It may have been due to my size 42, secondhand plaid pants.
Or perhaps my hand-me-down concert tees. Or even my decision to combine those with a red chain wallet, old orange Chuck Taylors and pigtails.
Whatever the reason, it was a badge I wore with honor. My quirky dress was just a manifestation of my quirky nature.
Which is why it's so odd that in the past three weeks I've hit International Fashion Week in two major cities.
It started out with a store-by-store display of new trends in Cape Town, followed by a fashion smorgasbord across clubs in London.
And what I've learned from a dip in the pool of couture is this: tacky is a state of mind. You can basically look good in just about anything as long as you have the personality to make it work.
There are plenty of small things this Tacky Queen can do to her clothes to pull off a designer look. The big thing I've seen in many of the new clothing lines is embroidery.
A few years back someone described one of the upcoming trends as "granny chic." I scoffed at the comment then and have to say: this ain't your granny's embroidery.
Unless, per chance, your grandmother is a bike-riding member of the Pagans.
We're talking skulls and crossbones, pin-up girls and mermaids, fast cars, all embroidered on anything from a pair of pants, to a headband and a T-shirt. And for those of you not quite ready to pull on the leather, a few rugged birds, rabbits and geometric designs have still managed to make the cut.
It doesn't take much to get started, just some embroidery floss and a needle. Unlike cross-stitch, you'll knot the end of the floss to keep your design in place. Also unlike cross-stitch, you're not working on a grid.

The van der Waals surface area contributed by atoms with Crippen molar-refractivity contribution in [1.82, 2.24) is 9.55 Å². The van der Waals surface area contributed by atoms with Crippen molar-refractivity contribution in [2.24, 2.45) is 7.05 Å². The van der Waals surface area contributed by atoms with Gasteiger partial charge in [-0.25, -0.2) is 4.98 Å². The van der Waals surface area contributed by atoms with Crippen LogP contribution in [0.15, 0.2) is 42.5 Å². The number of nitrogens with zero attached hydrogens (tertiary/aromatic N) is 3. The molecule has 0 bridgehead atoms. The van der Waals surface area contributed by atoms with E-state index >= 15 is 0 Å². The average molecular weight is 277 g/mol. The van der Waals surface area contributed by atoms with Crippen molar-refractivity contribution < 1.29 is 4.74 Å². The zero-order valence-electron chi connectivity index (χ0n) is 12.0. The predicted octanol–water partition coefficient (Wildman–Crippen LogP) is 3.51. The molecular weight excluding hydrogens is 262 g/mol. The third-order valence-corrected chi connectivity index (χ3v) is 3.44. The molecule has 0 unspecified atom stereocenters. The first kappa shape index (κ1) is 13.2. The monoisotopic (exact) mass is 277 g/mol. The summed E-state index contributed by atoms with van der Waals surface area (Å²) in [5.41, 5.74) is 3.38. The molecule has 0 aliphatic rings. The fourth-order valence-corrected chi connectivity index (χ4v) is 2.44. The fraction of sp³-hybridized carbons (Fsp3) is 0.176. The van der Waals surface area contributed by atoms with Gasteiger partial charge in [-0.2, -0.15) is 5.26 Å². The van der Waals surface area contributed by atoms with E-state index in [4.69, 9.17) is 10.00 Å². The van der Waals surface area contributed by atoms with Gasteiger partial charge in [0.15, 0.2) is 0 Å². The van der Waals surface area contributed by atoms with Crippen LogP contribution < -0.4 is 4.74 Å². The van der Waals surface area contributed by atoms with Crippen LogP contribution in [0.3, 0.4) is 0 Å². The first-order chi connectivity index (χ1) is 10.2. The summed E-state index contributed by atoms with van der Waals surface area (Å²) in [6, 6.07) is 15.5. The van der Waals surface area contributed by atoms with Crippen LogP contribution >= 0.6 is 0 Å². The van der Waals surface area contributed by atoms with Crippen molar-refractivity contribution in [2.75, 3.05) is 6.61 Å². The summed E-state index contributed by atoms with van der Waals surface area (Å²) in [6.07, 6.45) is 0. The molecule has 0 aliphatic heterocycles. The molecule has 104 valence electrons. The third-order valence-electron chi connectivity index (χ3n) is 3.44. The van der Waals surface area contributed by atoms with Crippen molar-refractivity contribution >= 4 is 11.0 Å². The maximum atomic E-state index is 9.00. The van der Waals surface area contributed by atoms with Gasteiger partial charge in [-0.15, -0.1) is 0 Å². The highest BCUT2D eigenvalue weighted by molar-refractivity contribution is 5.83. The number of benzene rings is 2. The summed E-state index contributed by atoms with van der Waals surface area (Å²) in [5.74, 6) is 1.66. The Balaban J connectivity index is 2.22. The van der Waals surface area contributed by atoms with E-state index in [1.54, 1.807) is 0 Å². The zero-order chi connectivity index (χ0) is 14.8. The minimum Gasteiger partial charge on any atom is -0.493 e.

This art is totally freeform. Find a good outline anywhere and then transfer it onto your fabric. You can hand draw it or use tracing paper from the fabric store.
To get a steady hand it's best to start with cotton fabrics that have a tight weave. Hold off on the T-shirts and knits until you've mastered the craft.
Basic stitches are pretty simple to learn. The easiest (and most used) is the backstitch. You'll do most of your outlining with this stitch, and outlining is all you really need to do to achieve this trendy look.
Simply pull the thread through the fabric from back to front. Then, moving to the right, put your needle back through the fabric and pull the stitch taut. Next, pull the needle through the fabric to the left of your first stitch and put it back down next to your initial back-to-front entry. You've completed your first backstitch. Follow the pattern at even intervals working toward the left.
If you want to jazz your outline up just a notch try a split stitch. Bring the needle up from under the fabric. Then push the needle back through, slightly to the left of your first entry. Your next stitch will come up slightly behind your previous pass and through the strands of floss. Complete this stitch to the left and start the next. Continue this pattern at even intervals for a wider and slightly more detailed outline.
But don't go overboard. Too much detail may up the tacky factor past what your trendy persona can balance. With these designs there's no time for stem stitches or French knots.
And I'm not even going to discuss satin and chain stitches. Let's save those for samplers and sundresses.
Where the details are missing from the design in these hot fashions, they are tenfold in the placement of the embroidered element. We're not talking alligators on shirt pockets here. A detail on the hip hem of a shirt, a tattoo-like design on the back ribcage, a bluebird on your shoulder. The more unique the placement the more looks you'll get.
And that's really what it's all about -- being uniquely you.
Now go out and embrace your inner Tacky Queen.
Vanessa Cook is a former Southeast Missourian copy editor who dabbles in decorating.